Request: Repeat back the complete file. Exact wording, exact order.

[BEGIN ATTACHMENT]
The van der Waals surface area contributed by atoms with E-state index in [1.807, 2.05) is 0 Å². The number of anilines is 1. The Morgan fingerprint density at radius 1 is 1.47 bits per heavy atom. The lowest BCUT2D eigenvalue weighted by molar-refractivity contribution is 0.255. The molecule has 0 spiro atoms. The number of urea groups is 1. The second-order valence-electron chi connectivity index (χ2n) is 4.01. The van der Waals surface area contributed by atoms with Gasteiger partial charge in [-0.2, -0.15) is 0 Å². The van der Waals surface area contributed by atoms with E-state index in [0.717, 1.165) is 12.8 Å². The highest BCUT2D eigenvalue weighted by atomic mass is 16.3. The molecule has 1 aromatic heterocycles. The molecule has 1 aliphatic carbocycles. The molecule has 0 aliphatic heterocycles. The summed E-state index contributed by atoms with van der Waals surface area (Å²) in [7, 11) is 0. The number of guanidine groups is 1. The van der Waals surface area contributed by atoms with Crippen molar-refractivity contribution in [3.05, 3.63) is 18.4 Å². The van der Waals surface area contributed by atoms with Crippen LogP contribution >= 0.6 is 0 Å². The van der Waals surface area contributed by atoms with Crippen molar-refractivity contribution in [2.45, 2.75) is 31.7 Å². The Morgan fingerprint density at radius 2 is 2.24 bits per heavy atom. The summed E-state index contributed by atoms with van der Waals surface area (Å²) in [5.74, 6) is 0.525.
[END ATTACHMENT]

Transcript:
The van der Waals surface area contributed by atoms with E-state index in [1.807, 2.05) is 0 Å². The number of anilines is 1. The Morgan fingerprint density at radius 1 is 1.47 bits per heavy atom. The lowest BCUT2D eigenvalue weighted by molar-refractivity contribution is 0.255. The molecule has 0 spiro atoms. The number of urea groups is 1. The second-order valence-electron chi connectivity index (χ2n) is 4.01. The van der Waals surface area contributed by atoms with Gasteiger partial charge in [-0.2, -0.15) is 0 Å². The van der Waals surface area contributed by atoms with E-state index in [0.717, 1.165) is 12.8 Å². The highest BCUT2D eigenvalue weighted by atomic mass is 16.3. The molecule has 1 aromatic heterocycles. The molecule has 1 aliphatic carbocycles. The molecule has 0 aliphatic heterocycles. The summed E-state index contributed by atoms with van der Waals surface area (Å²) in [7, 11) is 0. The number of guanidine groups is 1. The van der Waals surface area contributed by atoms with Crippen molar-refractivity contribution in [3.05, 3.63) is 18.4 Å². The van der Waals surface area contributed by atoms with Crippen LogP contribution >= 0.6 is 0 Å². The van der Waals surface area contributed by atoms with Crippen molar-refractivity contribution in [2.45, 2.75) is 31.7 Å². The Morgan fingerprint density at radius 2 is 2.24 bits per heavy atom. The summed E-state index contributed by atoms with van der Waals surface area (Å²) in [5.74, 6) is 0.525.